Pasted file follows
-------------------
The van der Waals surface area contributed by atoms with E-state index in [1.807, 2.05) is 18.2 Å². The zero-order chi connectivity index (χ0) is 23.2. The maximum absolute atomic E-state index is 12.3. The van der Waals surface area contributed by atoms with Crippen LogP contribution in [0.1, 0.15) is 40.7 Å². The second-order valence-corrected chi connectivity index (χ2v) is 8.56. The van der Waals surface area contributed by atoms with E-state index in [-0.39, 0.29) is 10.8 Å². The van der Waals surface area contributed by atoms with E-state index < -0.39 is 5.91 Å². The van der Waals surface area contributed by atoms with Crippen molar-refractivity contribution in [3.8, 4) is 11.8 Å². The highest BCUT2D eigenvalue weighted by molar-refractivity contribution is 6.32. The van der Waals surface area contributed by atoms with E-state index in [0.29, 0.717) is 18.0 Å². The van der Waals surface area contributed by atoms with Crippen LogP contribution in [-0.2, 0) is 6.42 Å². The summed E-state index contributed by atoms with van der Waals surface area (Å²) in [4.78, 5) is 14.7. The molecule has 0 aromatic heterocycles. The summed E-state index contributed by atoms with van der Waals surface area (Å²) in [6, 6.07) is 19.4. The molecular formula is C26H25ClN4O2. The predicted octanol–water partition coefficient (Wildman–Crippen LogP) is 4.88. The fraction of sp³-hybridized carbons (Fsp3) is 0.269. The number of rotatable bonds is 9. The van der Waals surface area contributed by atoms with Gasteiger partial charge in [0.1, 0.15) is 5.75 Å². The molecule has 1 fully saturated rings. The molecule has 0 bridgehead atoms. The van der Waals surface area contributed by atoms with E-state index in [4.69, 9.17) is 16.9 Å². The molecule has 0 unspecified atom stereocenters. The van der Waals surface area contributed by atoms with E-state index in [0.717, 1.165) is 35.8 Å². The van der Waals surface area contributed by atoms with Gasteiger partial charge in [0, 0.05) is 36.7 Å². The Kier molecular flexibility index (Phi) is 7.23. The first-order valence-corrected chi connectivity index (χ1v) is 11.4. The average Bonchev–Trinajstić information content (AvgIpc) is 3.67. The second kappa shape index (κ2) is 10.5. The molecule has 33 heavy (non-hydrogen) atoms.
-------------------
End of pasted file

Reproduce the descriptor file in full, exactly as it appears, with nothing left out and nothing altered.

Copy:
The van der Waals surface area contributed by atoms with E-state index in [1.807, 2.05) is 18.2 Å². The zero-order chi connectivity index (χ0) is 23.2. The maximum absolute atomic E-state index is 12.3. The van der Waals surface area contributed by atoms with Crippen LogP contribution in [0.1, 0.15) is 40.7 Å². The second-order valence-corrected chi connectivity index (χ2v) is 8.56. The van der Waals surface area contributed by atoms with E-state index in [-0.39, 0.29) is 10.8 Å². The van der Waals surface area contributed by atoms with E-state index < -0.39 is 5.91 Å². The van der Waals surface area contributed by atoms with Crippen molar-refractivity contribution in [3.8, 4) is 11.8 Å². The highest BCUT2D eigenvalue weighted by molar-refractivity contribution is 6.32. The van der Waals surface area contributed by atoms with E-state index in [0.29, 0.717) is 18.0 Å². The van der Waals surface area contributed by atoms with Crippen LogP contribution in [-0.2, 0) is 6.42 Å². The summed E-state index contributed by atoms with van der Waals surface area (Å²) in [4.78, 5) is 14.7. The molecule has 0 aromatic heterocycles. The summed E-state index contributed by atoms with van der Waals surface area (Å²) in [6, 6.07) is 19.4. The molecular formula is C26H25ClN4O2. The predicted octanol–water partition coefficient (Wildman–Crippen LogP) is 4.88. The fraction of sp³-hybridized carbons (Fsp3) is 0.269. The number of rotatable bonds is 9. The van der Waals surface area contributed by atoms with Gasteiger partial charge in [0.1, 0.15) is 5.75 Å². The molecule has 1 fully saturated rings. The molecule has 0 bridgehead atoms. The van der Waals surface area contributed by atoms with E-state index in [4.69, 9.17) is 16.9 Å². The molecule has 0 unspecified atom stereocenters. The van der Waals surface area contributed by atoms with E-state index in [0.717, 1.165) is 35.8 Å². The van der Waals surface area contributed by atoms with Gasteiger partial charge in [0, 0.05) is 36.7 Å². The Kier molecular flexibility index (Phi) is 7.23. The first-order valence-corrected chi connectivity index (χ1v) is 11.4. The average Bonchev–Trinajstić information content (AvgIpc) is 3.67. The second kappa shape index (κ2) is 10.5. The molecule has 33 heavy (non-hydrogen) atoms.